Recent SSW graduates Dr. Patrice Forrester and Ursula Kahric, MSW, along with Assistant Professor Ericka M. Lewis, and Associate Professor Theda Rose published a new article that explored the influence of family, peers, and neighborhood factors on subjective well-being among urban children.
Purpose: Subjective well-being (SWB) is a significant contributor to quality of life and overall well-being in childhood through adulthood. However, less is known about the modifiable factors that support SWB among urban children. This study explored the association between socio-ecological factors (family, peers, and neighborhood) and child SWB.
Method: A convenience sample of 69 students was recruited from the 3rd (n = 40) and 5th (n = 29) grades at two urban elementary schools in a mid-Atlantic state. The average age for participants was 9.32 (SD = 1.33) and most of the sample identified as female (60.9%). We expected that better-perceived family and peer relationships, and neighborhood quality would be positively associated with higher child SWB. Regression analyses were conducted by SWB outcome, which included global and domain-specific life satisfaction (i.e., personal wellbeing), and core affect.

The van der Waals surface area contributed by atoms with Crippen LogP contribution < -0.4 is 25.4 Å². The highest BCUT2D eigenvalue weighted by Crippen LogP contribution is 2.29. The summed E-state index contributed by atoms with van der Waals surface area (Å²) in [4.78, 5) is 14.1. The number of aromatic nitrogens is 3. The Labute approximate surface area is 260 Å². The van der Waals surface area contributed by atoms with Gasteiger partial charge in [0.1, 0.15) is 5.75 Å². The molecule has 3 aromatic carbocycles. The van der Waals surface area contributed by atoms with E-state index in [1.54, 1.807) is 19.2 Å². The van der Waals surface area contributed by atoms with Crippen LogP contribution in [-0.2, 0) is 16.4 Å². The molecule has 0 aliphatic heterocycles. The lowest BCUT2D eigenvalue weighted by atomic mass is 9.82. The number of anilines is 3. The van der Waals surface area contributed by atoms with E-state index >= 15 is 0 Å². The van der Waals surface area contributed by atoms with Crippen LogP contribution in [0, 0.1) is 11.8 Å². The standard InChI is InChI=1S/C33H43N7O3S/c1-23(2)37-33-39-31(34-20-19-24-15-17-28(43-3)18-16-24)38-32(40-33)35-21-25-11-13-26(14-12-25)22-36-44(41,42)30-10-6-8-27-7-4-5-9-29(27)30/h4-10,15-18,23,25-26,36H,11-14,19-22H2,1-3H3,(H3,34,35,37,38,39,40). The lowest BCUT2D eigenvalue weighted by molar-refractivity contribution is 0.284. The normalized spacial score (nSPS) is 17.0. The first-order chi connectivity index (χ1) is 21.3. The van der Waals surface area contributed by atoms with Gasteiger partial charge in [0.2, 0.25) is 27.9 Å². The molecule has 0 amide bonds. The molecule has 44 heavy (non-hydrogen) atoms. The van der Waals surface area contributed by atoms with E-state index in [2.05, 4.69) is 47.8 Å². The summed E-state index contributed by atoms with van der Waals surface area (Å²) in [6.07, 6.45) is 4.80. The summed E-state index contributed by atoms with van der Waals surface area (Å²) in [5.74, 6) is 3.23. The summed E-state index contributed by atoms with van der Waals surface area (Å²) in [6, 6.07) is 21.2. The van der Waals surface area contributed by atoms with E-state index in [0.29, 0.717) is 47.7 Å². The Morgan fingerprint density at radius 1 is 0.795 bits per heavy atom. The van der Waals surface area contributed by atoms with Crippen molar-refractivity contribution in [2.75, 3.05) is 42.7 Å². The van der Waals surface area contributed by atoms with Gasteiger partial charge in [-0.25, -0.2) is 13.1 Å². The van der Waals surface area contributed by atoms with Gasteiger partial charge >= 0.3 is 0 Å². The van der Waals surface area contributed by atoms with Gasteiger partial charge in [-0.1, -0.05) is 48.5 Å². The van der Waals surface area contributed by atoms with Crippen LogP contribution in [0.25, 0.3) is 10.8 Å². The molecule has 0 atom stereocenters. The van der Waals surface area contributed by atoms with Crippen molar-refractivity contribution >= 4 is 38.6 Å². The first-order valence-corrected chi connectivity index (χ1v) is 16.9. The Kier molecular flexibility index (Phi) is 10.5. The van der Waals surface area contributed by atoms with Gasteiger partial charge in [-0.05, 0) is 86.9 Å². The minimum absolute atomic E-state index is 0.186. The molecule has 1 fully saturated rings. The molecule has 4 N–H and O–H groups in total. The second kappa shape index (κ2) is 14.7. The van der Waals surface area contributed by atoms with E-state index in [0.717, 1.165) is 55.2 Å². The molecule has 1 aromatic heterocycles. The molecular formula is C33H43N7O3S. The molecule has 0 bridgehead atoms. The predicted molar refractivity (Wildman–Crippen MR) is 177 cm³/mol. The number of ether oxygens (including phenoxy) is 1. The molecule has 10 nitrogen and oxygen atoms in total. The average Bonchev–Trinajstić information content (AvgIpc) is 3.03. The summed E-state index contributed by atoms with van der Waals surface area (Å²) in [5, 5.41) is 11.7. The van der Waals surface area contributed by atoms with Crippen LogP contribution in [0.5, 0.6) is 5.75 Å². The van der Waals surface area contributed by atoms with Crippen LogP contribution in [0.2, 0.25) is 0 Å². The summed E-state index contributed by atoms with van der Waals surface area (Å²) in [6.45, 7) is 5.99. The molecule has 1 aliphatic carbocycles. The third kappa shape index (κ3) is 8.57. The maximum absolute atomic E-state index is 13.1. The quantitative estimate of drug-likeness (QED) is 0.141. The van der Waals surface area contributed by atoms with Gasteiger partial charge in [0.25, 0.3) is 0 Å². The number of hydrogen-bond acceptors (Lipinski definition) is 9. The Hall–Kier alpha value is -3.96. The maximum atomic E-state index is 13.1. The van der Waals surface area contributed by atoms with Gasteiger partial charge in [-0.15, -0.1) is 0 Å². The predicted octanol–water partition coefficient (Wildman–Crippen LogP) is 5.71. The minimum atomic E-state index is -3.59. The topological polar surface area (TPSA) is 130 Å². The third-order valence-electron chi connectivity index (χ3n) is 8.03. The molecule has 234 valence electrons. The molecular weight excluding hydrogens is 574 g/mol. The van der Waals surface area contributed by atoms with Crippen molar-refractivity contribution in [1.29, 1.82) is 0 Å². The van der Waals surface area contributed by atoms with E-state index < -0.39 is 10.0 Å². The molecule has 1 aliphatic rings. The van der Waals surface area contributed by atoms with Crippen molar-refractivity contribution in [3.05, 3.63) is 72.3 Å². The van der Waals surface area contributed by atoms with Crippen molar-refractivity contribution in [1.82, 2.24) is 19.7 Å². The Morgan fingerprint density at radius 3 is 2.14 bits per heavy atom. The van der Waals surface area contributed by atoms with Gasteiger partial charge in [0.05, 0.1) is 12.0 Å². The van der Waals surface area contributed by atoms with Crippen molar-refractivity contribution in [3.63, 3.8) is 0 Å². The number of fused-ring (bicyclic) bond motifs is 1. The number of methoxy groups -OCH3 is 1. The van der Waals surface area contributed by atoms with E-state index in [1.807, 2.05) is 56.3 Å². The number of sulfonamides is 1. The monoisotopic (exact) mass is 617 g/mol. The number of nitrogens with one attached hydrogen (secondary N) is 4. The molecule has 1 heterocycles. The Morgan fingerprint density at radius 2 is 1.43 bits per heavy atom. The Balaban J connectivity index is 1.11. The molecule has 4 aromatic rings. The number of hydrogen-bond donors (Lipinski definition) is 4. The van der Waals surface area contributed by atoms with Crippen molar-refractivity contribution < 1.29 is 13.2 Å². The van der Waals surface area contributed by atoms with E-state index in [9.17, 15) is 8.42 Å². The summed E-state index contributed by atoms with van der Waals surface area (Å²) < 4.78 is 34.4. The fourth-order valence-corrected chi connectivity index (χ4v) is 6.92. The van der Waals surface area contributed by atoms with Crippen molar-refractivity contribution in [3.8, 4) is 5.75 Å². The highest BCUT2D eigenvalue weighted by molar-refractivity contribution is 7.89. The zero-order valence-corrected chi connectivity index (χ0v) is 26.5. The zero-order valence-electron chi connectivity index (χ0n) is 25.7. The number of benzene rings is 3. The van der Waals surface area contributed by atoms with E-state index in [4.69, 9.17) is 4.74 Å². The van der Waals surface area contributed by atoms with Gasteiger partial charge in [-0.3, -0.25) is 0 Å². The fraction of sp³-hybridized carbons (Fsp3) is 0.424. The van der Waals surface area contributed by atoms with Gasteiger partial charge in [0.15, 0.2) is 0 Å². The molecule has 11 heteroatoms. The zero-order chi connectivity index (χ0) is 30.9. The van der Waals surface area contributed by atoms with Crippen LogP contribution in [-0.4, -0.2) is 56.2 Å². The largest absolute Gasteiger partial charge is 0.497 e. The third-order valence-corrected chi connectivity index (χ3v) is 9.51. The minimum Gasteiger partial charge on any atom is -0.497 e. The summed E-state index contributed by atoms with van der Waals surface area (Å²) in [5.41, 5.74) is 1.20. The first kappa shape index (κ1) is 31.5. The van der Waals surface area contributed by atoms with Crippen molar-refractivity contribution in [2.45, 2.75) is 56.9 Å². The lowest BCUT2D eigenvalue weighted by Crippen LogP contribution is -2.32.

Results: Study findings indicated that family relationships were positively associated with overall life satisfaction and personal well-being. Neighborhood quality was also positively associated with student life satisfaction and core affect. Peer relationships were not associated with any of the SWB outcomes.
Discussion: The findings highlight the importance of strengthening a child’s relationships and environment to sustain positive child SWB.
More information can be found at: https://rdcu.be/cS8JM